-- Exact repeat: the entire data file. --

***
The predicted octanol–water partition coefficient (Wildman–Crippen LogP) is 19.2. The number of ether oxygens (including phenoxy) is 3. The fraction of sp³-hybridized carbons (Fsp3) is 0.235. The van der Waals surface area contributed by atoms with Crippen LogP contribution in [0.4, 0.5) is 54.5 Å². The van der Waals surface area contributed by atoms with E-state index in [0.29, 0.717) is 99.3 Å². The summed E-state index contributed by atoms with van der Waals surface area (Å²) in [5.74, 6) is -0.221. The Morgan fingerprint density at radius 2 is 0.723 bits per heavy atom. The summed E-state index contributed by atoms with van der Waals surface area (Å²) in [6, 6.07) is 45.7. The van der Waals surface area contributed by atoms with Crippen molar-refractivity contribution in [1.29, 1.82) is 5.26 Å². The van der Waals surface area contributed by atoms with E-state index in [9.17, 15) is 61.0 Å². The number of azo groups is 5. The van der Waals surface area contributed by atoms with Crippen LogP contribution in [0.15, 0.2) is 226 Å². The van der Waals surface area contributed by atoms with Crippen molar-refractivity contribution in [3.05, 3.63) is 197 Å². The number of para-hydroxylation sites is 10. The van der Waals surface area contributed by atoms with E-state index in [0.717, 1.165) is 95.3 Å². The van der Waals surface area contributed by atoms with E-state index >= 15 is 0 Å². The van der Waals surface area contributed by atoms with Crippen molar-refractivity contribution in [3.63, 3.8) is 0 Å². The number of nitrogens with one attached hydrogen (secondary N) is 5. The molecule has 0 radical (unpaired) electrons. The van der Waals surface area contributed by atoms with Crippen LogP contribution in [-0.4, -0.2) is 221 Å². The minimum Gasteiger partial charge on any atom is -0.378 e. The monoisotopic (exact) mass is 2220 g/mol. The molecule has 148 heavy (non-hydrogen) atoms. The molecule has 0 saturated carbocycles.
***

The predicted octanol–water partition coefficient (Wildman–Crippen LogP) is 19.2. The number of ether oxygens (including phenoxy) is 3. The fraction of sp³-hybridized carbons (Fsp3) is 0.235. The van der Waals surface area contributed by atoms with Crippen LogP contribution in [0.4, 0.5) is 54.5 Å². The van der Waals surface area contributed by atoms with E-state index in [0.29, 0.717) is 99.3 Å². The summed E-state index contributed by atoms with van der Waals surface area (Å²) in [5.74, 6) is -0.221. The Morgan fingerprint density at radius 2 is 0.723 bits per heavy atom. The summed E-state index contributed by atoms with van der Waals surface area (Å²) in [6, 6.07) is 45.7. The van der Waals surface area contributed by atoms with Crippen molar-refractivity contribution in [1.29, 1.82) is 5.26 Å². The van der Waals surface area contributed by atoms with E-state index in [9.17, 15) is 61.0 Å². The number of azo groups is 5. The van der Waals surface area contributed by atoms with Crippen LogP contribution in [0.15, 0.2) is 226 Å². The van der Waals surface area contributed by atoms with Crippen molar-refractivity contribution in [3.05, 3.63) is 197 Å². The number of para-hydroxylation sites is 10. The van der Waals surface area contributed by atoms with E-state index in [0.717, 1.165) is 95.3 Å². The van der Waals surface area contributed by atoms with E-state index >= 15 is 0 Å². The van der Waals surface area contributed by atoms with Crippen molar-refractivity contribution in [3.63, 3.8) is 0 Å². The number of nitrogens with one attached hydrogen (secondary N) is 5. The molecule has 0 radical (unpaired) electrons. The van der Waals surface area contributed by atoms with Crippen LogP contribution in [-0.4, -0.2) is 221 Å². The minimum Gasteiger partial charge on any atom is -0.378 e. The monoisotopic (exact) mass is 2220 g/mol. The molecule has 148 heavy (non-hydrogen) atoms. The molecule has 0 saturated carbocycles.